Robert B. Louden's paper focuses on Williams' critique of the morality system.  He casts doubt on whether this is a direct attack on Kant by considering four areas in which Williams thinks the morality system is mistaken: the concept of obligation, the reduction of practical necessity to obligation, the claim that only obligation can ground ethical considerations and the concept of the voluntary that is entailed by the morality system.  He concludes that in some cases Williams is correct to criticise Kant, but that in others Kant's position can be defended.  This paper provides a good analysis of the conflict between Williams and Kant's historical position, but it is not clear from Williams' work whether his primary target was Kant or the Kantian influence on later work; this question is left open by Louden's paper.

Michael Stocker examines moral emotions, in particular shame and guilt.  He argues that Williams' criteria for identifying shame, as being primarily of agents, and guilt, as being primarily of acts, cannot adequately distinguish the two.  He argues that the two emotions are not so easy to differentiate because they are interrelated, drawing upon evidence from psychologists to back up his claims.  Although he does not agree with how Williams distinguishes shame from guilt, he thinks that Williams is correct to emphasise the evaluative importance of shame. This paper explores the complexities of shame, but does not consider whether guilt can be characterised as a uniquely moral emotion and be differentiated from shame on these grounds.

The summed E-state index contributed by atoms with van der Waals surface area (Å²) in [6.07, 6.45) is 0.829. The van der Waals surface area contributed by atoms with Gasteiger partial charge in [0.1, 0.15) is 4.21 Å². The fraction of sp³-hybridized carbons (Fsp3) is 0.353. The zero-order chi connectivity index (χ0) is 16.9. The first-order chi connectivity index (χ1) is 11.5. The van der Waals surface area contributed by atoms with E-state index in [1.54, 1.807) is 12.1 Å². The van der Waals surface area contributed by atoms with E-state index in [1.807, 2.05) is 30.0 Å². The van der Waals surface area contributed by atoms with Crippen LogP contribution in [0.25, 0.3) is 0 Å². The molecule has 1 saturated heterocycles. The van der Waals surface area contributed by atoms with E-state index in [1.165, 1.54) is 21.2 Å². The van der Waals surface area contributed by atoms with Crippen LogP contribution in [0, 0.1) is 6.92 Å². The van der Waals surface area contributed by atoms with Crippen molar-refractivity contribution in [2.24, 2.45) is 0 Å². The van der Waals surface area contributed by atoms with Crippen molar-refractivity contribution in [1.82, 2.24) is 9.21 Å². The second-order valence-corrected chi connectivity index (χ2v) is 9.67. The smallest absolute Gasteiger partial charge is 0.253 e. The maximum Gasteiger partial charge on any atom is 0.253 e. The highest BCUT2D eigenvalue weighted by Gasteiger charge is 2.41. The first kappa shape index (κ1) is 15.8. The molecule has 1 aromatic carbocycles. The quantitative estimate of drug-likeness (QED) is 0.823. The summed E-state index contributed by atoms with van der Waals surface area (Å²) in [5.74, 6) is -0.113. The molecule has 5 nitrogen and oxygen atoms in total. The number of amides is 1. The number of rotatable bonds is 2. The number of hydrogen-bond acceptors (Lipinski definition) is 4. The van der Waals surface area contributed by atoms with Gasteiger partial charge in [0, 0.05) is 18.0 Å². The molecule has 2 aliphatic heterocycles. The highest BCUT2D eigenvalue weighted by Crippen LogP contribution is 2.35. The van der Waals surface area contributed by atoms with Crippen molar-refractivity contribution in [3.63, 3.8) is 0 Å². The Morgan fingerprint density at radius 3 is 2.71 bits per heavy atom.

Tony Long discusses Williams' Shame and Necessity, explaining that in this work Williams supports the ethics and psychology of Homer, the tragedians and Thucydides but is critical of the moral psychology of later Greek philosophers, in particular, Plato and Aristotle.  He argues that the latter criticisms are a departure from other works of Williams and that we should interpret this change in the light of his aim to discredit the 'morality system'.  He analyses Williams' criticisms of the view that morality has greatly progressed since the time of the early Greeks.  In doing so, Long criticises Williams' argument that Homer did not use an ethicized psychology and he questions whether Williams is correct to say that the early Greeks did not have the concepts of guilt and responsibility.  

Edward Craig looks at the use Williams made of the method of genealogy.  He explains that the concept of genealogy is broad, extending from explanations of a belief to narratives that subvert or vindicate a practice.  He discusses how historical claims can be used in philosophy and concludes that the role of a genealogy is to explain the function, or what something is for, and to account for how it has ended up as it is.  He makes a distinction between 'state of nature' and genealogical arguments, identifying the former as depending on a very general starting point and the latter as starting from a particular historical situation.  He concludes by considering Williams' claim that the purpose of a genealogy is to discover a hidden function and to explain how and why it hides itself.  He agrees with Williams that it is only the genealogical method that can make the link between the functional and intrinsic aspects of a practice.  

References

Williams, B., Shame and Necessity, 1993, Berkeley: University of California Press

© 2008 Lisa Hague

Lisa Hague has an MPhil from King's College London and is currently a research student at the University of Kent.  Her research interests include virtue ethics, moral psychology, practical reasoning and motivation.